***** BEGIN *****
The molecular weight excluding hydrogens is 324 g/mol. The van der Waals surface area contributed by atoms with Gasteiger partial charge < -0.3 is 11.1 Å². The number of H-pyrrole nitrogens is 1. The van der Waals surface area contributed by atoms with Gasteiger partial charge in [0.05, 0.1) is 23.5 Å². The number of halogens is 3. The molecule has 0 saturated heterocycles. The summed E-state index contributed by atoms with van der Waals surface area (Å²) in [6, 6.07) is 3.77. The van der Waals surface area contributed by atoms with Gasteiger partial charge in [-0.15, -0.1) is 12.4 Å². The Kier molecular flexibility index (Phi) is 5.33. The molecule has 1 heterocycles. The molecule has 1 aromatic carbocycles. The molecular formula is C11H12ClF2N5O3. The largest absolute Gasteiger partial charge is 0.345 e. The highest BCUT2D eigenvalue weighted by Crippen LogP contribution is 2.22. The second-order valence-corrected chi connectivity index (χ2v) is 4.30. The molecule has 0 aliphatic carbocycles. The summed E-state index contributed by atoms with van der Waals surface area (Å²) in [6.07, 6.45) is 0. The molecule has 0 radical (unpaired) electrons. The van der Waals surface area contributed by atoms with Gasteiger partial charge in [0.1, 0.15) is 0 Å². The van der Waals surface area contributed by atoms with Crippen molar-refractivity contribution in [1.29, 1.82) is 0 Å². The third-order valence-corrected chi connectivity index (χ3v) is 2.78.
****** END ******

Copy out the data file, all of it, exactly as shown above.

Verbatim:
The molecular weight excluding hydrogens is 324 g/mol. The van der Waals surface area contributed by atoms with Gasteiger partial charge < -0.3 is 11.1 Å². The number of H-pyrrole nitrogens is 1. The van der Waals surface area contributed by atoms with Gasteiger partial charge in [0.05, 0.1) is 23.5 Å². The number of halogens is 3. The molecule has 0 saturated heterocycles. The summed E-state index contributed by atoms with van der Waals surface area (Å²) in [6, 6.07) is 3.77. The van der Waals surface area contributed by atoms with Gasteiger partial charge in [-0.15, -0.1) is 12.4 Å². The Kier molecular flexibility index (Phi) is 5.33. The molecule has 1 heterocycles. The molecule has 1 aromatic carbocycles. The molecular formula is C11H12ClF2N5O3. The largest absolute Gasteiger partial charge is 0.345 e. The highest BCUT2D eigenvalue weighted by Crippen LogP contribution is 2.22. The second-order valence-corrected chi connectivity index (χ2v) is 4.30. The molecule has 0 aliphatic carbocycles. The summed E-state index contributed by atoms with van der Waals surface area (Å²) in [6.07, 6.45) is 0. The molecule has 0 radical (unpaired) electrons. The van der Waals surface area contributed by atoms with Gasteiger partial charge in [0.1, 0.15) is 0 Å². The van der Waals surface area contributed by atoms with Crippen molar-refractivity contribution in [1.29, 1.82) is 0 Å². The third-order valence-corrected chi connectivity index (χ3v) is 2.78.